by | Aug 23, 2009 | Comment, Detroit Free Press | 0 comments

Trisha Babcock was twice the age of the person who allegedly shot and killed her.

And she was only 24.

Which makes the gunman only 12.

So here comes another hand-wringing debate over whether children are still children when they kill like adults.

Try this sentence on for size: The kid was sixth-grade age. You hear that, you think “child.”

Now try this sentence: The kid was 6 feet 2 and allegedly pointed the gun at close range and fired. Sounds pretty adult all of a sudden, doesn’t it?

The problem is, both sentences are true. Which is why it’s so mind-numbingly difficult to know what to do here.

It’s why the father of the murdered girl told the news media, “Part of me feels remorse for the kid because he’s so young, and then part of me wants to choke the living (expletive) out of him.”

What do you do? Do you treat Demarco Harris, a 12-year-old, as an adult, and if found guilty imprison him for life?

Or do you say a child is a child, and if Harris is found guilty only put him away, at most, until he is 21, then set him free? Tragic intersection

On the one hand, it’s hard to argue that a 12-year-old is fully formed. Think back to when you were 12. How much did you understand the ramifications of things? How much did you change in the years that followed?

Throw in the world in which Harris lives, the prevalence of violence, the fast access to guns, and you easily could conclude that this is a tragic intersection of immaturity and a bullet.

On the other hand, critics who say a 12-year-old doesn’t understand what he’s doing are also a little off. This isn’t about understanding the ramifications of death. Heck, I’m not sure we ever understand the ramifications of death. Soldiers will tell you they only learn it through war. Nurses will say they only learn it on the job.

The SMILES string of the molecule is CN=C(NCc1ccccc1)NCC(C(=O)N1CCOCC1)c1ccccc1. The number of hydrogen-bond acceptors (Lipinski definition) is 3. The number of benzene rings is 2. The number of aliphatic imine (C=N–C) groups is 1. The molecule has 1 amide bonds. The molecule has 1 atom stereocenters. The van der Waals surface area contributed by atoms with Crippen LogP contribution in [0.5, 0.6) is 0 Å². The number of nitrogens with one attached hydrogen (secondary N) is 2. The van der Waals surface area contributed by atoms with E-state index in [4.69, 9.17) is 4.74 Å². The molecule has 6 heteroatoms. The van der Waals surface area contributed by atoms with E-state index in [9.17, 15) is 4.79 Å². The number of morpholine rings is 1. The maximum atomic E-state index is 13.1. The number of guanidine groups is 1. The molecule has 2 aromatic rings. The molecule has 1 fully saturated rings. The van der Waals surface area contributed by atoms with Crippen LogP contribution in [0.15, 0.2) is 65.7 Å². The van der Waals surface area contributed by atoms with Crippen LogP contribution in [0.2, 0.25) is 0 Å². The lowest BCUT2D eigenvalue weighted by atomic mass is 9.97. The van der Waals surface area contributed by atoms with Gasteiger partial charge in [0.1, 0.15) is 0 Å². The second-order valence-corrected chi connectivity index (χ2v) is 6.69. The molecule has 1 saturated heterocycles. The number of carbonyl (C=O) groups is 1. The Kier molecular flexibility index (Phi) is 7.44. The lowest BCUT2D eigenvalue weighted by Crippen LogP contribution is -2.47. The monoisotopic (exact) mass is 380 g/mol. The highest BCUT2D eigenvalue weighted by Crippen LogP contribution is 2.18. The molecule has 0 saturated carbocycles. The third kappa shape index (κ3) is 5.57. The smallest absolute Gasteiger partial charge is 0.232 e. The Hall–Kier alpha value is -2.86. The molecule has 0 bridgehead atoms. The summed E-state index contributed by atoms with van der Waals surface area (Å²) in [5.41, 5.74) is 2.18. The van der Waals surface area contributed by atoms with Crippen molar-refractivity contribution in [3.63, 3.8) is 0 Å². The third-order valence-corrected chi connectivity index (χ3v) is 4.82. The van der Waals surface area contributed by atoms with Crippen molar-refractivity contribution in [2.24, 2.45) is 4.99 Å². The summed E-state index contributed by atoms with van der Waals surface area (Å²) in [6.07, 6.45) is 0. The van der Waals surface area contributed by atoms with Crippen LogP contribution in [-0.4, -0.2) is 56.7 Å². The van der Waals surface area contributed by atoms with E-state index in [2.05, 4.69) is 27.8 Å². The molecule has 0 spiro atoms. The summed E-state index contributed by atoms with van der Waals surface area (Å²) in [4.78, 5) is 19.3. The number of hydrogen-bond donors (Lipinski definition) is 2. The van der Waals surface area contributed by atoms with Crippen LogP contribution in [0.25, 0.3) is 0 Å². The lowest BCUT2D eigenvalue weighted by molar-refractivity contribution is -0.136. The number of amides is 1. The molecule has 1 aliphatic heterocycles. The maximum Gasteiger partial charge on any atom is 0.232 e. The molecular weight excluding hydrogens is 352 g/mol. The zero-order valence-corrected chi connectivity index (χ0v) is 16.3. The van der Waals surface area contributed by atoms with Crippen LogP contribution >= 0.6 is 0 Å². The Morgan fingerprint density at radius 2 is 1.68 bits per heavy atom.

This wasn’t about understanding death. It was about understanding murder. And a 12-year-old is plenty old enough to know that murder is wrong, that it is illegal, that it is evil at its most vicious. If the 12-year-old doesn’t know that – and he doesn’t have a learning disability – then his parents did a pretty awful job.

Which brings us, naturally, to the parents. It was Harris’ father who ultimately turned him in to the police. But what about before that? Where was the dad in keeping his son off the street after midnight? Where was he in keeping his son away from guns?

How much guilt should the parents bear if a shooter is too young to accept the full punishment of his actions? Justice matters

And then there’s the victim. Trisha Babcock was, by most accounts, a smiling young woman who did nothing more than sit in a car at the wrong time. But nothing we do to Harris will bring Babcock back.

On the other hand, when victims’ families cry for justice, they should not be dismissed as angry, upset or grieving. Justice matters. You can’t just shrug and say, “Too bad your daughter got murdered by a 12-year-old. Maybe if the killer were older …”

Babcock’s family has every right to expect her death to be acknowledged and balanced with severe punishment. It wasn’t an accident. It wasn’t a tree falling or a bolt of lightning hitting. It was murder.

So what do you do? If you treat Harris as an adult, he might go away for the rest of his life. If you treat him as a juvenile, or even use the blended sentence option, he still will spend his formative years in the company of criminals. Does he have much chance of emerging as a solid citizen? Look how quickly Nathaniel Abraham, who killed a man when he was 11, was back in prison after being set free at 21.

So add it all up. You have a kid who did or didn’t realize what he was doing, spending the rest of his adolescence or the rest of his life locked up with other criminals, and costing taxpayers tens of thousands of dollars every year.

What do you do? All we really know is that if a kid is out after midnight, carrying a gun, thinking about robbery, by the time he pulls the trigger, it already is too late.

Contact MITCH ALBOM: 313-223-4581 or


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Mitch Albom writes about running an orphanage in impoverished Port-au-Prince, Haiti, his kids, their hardships, laughs and challenges, and the life lessons he’s learned there every day.

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